Appeals Court throws out FCC request for programming contracts

Appeals Court throws out FCC request for programming contracts

On Friday, a Federal Appeals Court threw out the Federal Communications Commission's request that some major TV programmers offer their contracts to third parties for comment. This could affect AT&T Inc.'s proposed acquisition of El Segundo satellite TV giant DirecTV.

The case is related to media companies together with Viacom Inc., CBS Corp. and Walt Disney Co. against the FCC since it was reviewing AT&T's deal for DirecTV. The FCC said that third parties could be allowed to review the TV channel owners' contracts with the pay TV providers and put forward comment for the record.

These documents include details like the costs paid by distributors for carriage of TV channels, and rules for making content available online. Media companies were concerned that competitors could come to know about their valuable trade secrets. They also worry that the FCC's order didn't give them much chance to disapprove which parties would be granted access.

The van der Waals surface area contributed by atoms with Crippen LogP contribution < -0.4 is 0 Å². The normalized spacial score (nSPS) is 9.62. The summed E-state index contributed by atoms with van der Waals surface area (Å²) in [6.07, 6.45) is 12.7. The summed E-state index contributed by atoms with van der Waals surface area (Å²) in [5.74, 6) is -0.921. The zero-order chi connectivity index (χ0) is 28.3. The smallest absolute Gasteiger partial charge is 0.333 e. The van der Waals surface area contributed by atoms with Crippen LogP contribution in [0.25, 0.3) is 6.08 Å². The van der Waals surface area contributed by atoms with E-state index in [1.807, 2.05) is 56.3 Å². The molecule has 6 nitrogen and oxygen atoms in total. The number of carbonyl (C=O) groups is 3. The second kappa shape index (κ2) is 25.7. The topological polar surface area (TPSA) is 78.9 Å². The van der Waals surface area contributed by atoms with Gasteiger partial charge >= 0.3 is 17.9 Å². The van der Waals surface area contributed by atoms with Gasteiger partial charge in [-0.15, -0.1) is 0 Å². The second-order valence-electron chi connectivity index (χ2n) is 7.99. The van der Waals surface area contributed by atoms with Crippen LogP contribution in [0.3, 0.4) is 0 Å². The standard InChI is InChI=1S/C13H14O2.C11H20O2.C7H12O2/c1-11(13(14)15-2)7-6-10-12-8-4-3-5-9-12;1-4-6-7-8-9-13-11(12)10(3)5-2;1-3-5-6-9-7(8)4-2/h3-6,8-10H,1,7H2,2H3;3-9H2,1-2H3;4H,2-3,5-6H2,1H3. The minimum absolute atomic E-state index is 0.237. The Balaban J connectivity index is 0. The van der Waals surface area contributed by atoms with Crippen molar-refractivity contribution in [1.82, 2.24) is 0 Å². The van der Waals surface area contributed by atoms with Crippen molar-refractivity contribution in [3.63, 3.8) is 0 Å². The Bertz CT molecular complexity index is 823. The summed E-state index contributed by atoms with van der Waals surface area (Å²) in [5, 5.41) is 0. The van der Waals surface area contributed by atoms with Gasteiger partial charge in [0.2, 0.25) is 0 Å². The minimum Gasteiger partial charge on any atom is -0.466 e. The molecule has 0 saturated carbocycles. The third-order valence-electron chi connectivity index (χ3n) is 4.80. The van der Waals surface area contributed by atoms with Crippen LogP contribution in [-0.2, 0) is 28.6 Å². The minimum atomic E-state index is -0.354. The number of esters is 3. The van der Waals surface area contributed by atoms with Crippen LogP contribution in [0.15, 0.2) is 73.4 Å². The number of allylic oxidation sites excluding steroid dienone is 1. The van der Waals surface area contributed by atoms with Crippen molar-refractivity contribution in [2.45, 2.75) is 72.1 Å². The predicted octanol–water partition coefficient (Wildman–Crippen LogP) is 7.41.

According to the District of Columbia Circuit Court of Appeals' decision, "We share petitioners' apprehension about a process that puts tremendous pressure on the commission, the parties, and this court to get their ducks in a row in a short time. In our view, the commission has failed to make its case".

According to The Wall Street Journal, AT&T's proposed acquisition of DirecTV has led to worry at the FCC and Justice Department than the Comcast-TWC merger. Informal 180-day period in FCC for reviewing the AT&T-DirecTV merger has been broken in proceedings since mid-March, pending a court decision on the FCC's request for information regarding contract.

An FCC spokesman said that they are analyzing the opinion now and are thinking about the options available to the Commission.

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